THE COMPUTER FOR PEOPLE WHO ARE SCARED OF KEYBOARDS
At IBM, they rarely even hint about products before they're unveiled. But Big Blue couldn't resist revealing in January that it's working on a tablet computer. IBM wants to make sure it isn't left behind as American and Japanese rivals tap into an explosive new market.
What's the big deal? A decade after the IBM PC made personal computers a huge business, Big Blue and the others sense another, possibly larger, market in the making. Why? By letting people "write" information directly on a computer screen with a special pen, rather than type it on a keyboard, tablets may finally deliver on the industry's pledge to make computers easy enough for anybody to use. "There is a whole market of people who've never touched a computer before," says James A. Cannavino, general manager of IBM's personal-systems group.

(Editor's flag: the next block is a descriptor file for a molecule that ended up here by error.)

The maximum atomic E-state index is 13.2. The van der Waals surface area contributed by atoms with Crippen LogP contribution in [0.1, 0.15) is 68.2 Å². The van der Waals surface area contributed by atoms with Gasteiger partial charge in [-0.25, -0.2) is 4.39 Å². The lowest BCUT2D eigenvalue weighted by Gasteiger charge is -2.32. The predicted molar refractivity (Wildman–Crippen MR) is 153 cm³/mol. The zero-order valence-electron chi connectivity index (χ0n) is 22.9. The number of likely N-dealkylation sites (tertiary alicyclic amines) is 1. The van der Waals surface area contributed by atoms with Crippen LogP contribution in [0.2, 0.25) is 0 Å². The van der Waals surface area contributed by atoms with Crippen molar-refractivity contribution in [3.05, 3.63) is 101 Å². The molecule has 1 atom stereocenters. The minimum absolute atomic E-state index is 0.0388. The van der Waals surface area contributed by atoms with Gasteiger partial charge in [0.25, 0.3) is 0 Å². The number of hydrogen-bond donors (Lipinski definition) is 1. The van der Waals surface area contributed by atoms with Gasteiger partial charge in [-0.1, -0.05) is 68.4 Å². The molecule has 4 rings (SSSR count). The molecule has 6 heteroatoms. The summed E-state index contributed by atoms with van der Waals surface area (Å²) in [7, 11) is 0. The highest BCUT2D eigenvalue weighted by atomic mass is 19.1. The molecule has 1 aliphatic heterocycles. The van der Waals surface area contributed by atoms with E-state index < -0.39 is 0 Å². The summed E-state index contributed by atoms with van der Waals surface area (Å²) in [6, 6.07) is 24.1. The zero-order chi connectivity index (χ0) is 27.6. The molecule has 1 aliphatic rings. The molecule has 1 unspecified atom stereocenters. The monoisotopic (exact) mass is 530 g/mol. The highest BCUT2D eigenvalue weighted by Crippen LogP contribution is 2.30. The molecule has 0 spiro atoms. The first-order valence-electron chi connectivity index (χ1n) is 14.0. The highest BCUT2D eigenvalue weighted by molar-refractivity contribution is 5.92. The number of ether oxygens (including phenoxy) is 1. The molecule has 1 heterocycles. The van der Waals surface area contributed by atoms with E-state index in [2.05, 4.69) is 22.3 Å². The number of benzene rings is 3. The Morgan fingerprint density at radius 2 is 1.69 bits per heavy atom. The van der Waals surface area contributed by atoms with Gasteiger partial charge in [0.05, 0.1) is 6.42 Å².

The prospect of a new computer craze--just as the desktop wave is cresting--has PC executives slaphappy about tablets. Just a year ago, Grid Systems Corp., a Tandy Corp. subsidiary, unveiled the first pen-and-tablet PC. But researcher BIS Strategic Decisions figures that so many PC makers are putting so much into tablets that sales will soar to $1.5 billion by 1995 (chart) and to $7 billion in 10 years.
A NATURAL. Early versions are usually the size of a fat spiral notebook and weigh about 4 1/2 pounds. Models due out within 12 months will use Intel Corp.'s 80386 chip and are expected to sell for around $5,000. They will recognize printed handwriting, transform it into letters on the screen, and store the data. That makes tablets a natural for anyone who fills out forms. Insurance adjusters are using them to write up estimates, cops are testing them for filing accident reports, and nurses at Kaiser